Photo by Lisa Anderson

Delicious Dessert Alternatives 

People who struggle with eating dairy and/or deep-fried foods have a hard time getting through the traditional Hanukkah meal. I also cannot eat those foods and wanted to provide an alternative to the deep-fried doughnuts served as dessert. These doughnuts are dairy-free and cooked in an air fryer. They are brushed with oil to keep with tradition and to lighten the bake. While you can still fill them with strawberry jelly, I provide a recipe for apple butter,  inspired by the applesauce served with latkes and with a nod to the apples and honey traditionally eaten at Rosh Hashanah, the New Year holiday that precedes Hanukkah. If you are keeping kosher, make sure that all products are labeled with the kosher certified seal.

Dairy-free Sufganiyot in the Air Fryer with Slow-cooker Apple Butter with Honey

Recipe by Jodi Anderson
People who struggle with eating dairy and/or deep-fried foods have a hard time getting through the traditional Hanukkah meal. I also cannot eat those foods and wanted to provide an alternative to the deep-fried doughnuts served as dessert. These doughnuts are dairy-free and cooked in an air fryer. They are brushed with oil to keep with tradition and to lighten the bake. While you can still fill them with strawberry jelly, I provide a recipe for apple butter,  inspired by the applesauce served with latkes and with a nod to the apples and honey traditionally eaten at Rosh Hashanah, the New Year holiday that precedes Hanukkah. If you are keeping kosher, make sure that all products are labeled with the kosher certified seal.
Course Dessert
Cuisine Jewish

Ingredients
  

Sufganiyot

  • 2 tsp. instant yeast
  • ½ cup cashew milk
  • 1/3 cup granulated sugar
  • 2 eggs
  • 1 tsp. salt
  • ½ tsp. vanilla extract imitation is fine
  • 3 cups unbleached all-purpose flour divided
  • 6 Tbsp. butter substitute room temperature (I recommend Earth Balance, soy free)
  • olive oil for brushing
  • powdered sugar for dusting

Apple Butter

  • 3 1/4 –1/2 lb soft apples such as Macintosh or Honeycrisp, peeled, cored, and cut into small chunks
  • ¼ cup brown sugar
  • ¼ cup local honey
  • 2 Tbsp. maple syrup
  • 1/2 tsp. ground cinnamon
  • 1/4 tsp. ground nutmeg
  • 1/8 tsp. ground cloves
  • 1/8 tsp. salt
  • 1 ½ tsp. vanilla

Instructions
 

Sufganiyot

  • In a small saucepan, heat cashew milk to 120 degrees Fahrenheit. In a stand mixer bowl, whisk together the instant yeast, cashew milk, and sugar. Stir until the sugar has dissolved.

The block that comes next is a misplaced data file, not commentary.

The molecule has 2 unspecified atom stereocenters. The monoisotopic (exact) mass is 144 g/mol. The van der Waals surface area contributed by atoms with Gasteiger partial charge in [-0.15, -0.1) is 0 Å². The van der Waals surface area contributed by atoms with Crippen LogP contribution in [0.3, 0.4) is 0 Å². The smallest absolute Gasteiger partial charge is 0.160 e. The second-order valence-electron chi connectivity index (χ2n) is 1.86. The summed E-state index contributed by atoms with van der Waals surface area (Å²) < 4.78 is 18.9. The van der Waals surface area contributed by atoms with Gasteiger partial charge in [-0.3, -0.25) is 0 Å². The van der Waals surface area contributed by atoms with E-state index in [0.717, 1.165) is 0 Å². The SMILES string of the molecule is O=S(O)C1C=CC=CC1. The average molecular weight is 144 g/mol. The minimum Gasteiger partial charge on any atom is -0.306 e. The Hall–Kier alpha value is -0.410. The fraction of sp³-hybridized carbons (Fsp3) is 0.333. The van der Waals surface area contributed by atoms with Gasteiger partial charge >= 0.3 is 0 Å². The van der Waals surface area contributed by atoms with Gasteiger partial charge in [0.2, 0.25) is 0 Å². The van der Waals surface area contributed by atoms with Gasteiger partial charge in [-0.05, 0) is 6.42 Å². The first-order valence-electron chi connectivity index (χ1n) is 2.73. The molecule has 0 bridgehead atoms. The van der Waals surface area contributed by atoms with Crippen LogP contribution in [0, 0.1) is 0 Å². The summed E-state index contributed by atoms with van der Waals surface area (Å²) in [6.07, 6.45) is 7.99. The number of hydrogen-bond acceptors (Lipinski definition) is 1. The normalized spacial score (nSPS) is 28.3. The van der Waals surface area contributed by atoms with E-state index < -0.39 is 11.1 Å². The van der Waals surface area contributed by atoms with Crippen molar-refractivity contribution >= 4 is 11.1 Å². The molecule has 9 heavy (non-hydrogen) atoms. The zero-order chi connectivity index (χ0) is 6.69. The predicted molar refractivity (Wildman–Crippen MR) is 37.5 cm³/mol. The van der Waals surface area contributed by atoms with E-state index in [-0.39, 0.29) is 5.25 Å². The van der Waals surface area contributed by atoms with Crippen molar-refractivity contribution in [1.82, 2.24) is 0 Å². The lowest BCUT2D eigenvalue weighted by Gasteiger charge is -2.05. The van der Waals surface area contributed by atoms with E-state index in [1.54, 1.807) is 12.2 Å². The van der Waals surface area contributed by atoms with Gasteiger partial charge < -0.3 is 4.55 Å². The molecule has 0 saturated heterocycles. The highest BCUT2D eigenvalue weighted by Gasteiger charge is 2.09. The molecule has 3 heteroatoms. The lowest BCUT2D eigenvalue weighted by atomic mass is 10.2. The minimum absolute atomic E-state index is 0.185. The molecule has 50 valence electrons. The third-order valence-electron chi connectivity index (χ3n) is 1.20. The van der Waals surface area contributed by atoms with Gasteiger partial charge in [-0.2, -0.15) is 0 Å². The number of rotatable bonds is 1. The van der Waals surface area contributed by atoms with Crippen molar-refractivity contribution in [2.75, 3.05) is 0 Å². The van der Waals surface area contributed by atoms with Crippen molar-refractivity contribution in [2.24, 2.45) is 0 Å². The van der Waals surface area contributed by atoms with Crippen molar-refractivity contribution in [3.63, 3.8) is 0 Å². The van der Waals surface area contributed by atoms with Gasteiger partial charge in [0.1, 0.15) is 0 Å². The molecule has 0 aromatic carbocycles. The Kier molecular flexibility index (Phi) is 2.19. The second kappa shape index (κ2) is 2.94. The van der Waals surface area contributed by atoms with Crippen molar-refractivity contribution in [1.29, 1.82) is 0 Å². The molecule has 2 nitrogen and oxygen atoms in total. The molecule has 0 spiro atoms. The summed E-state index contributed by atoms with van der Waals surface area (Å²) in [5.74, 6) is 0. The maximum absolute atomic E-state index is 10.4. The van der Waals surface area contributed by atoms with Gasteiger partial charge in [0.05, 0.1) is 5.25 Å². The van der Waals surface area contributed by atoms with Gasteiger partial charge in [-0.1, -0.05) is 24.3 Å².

• Add the eggs, salt, and vanilla and whisk until smooth.
  • Add 2 cups of flour and combine with the whisk.
  • Place the bowl in the stand mixer and attach the dough hook. Add the butter substitute 1 Tbsp. at a time, mixing on low until the butter substitute is fully incorporated.
  • Gradually add the rest of the flour. Mix until the dough is combined and is shiny and soft.
  • Put the bowl in a warm place, cover with a kitchen towel, and leave to rise for one hour.
  • Roll out dough to about ½ inch thick. With a 2 ½ inch biscuit cutter, cut out rounds, twisting the cutter to release the rounds from the dough. You can roll out the dough one more time and cut more rounds, but do not overwork the dough. Line a baking sheet with parchment paper and place the rounds on the sheet far enough apart to allow for them to rise. Cover with a kitchen towel, put in a place, and allow to rise for 30 minutes or until they have doubled in size.
  • Oil the bottom of the air fryer with olive oil. Place 4-6 rounds in the fryer (depending on its size) and brush with more olive oil. Cook for 6-8 minutes, flipping the doughnuts halfway through. Place on cooling rack.

Apple Butter

  • Add all ingredients to the slow-cooker. Mix briefly with a wooden spoon. Cook on low for 10 hours.
  • Using an immersion blender, blend the apple butter until smooth. Allow to cool.
  • Using a piping bag and small round tip, pipe the apple butter into the center of the doughnut. Dust with powdered sugar.

Notes

Tips

  1. You can substitute any non-dairy milk of choice for the cashew milk.
  2. Use a variety of apples for a more complex flavor. I used half Macintosh and half honeycrisp apples.
  3. If you do not have an immersion blender, you can use a blender, but stop and take off the lid a couple of times to release the steam.
  4. Double the apple butter recipe and save some for later to spread on toast, biscuits, or pancakes. It will stay good in an air-tight container in the refrigerator for up to two weeks.
Keyword dairy-free, donuts, doughnuts, holiday traditions, non-dairy
Jodi Anderson
Editor at The Chews Letter | Website | + posts

Jodi is an aspiring professional baker. Her specialty is dairy-free desserts. She looks forward to developing more recipes for food lovers with restricted diets.

Find her on Instagram: @jodissweetstreats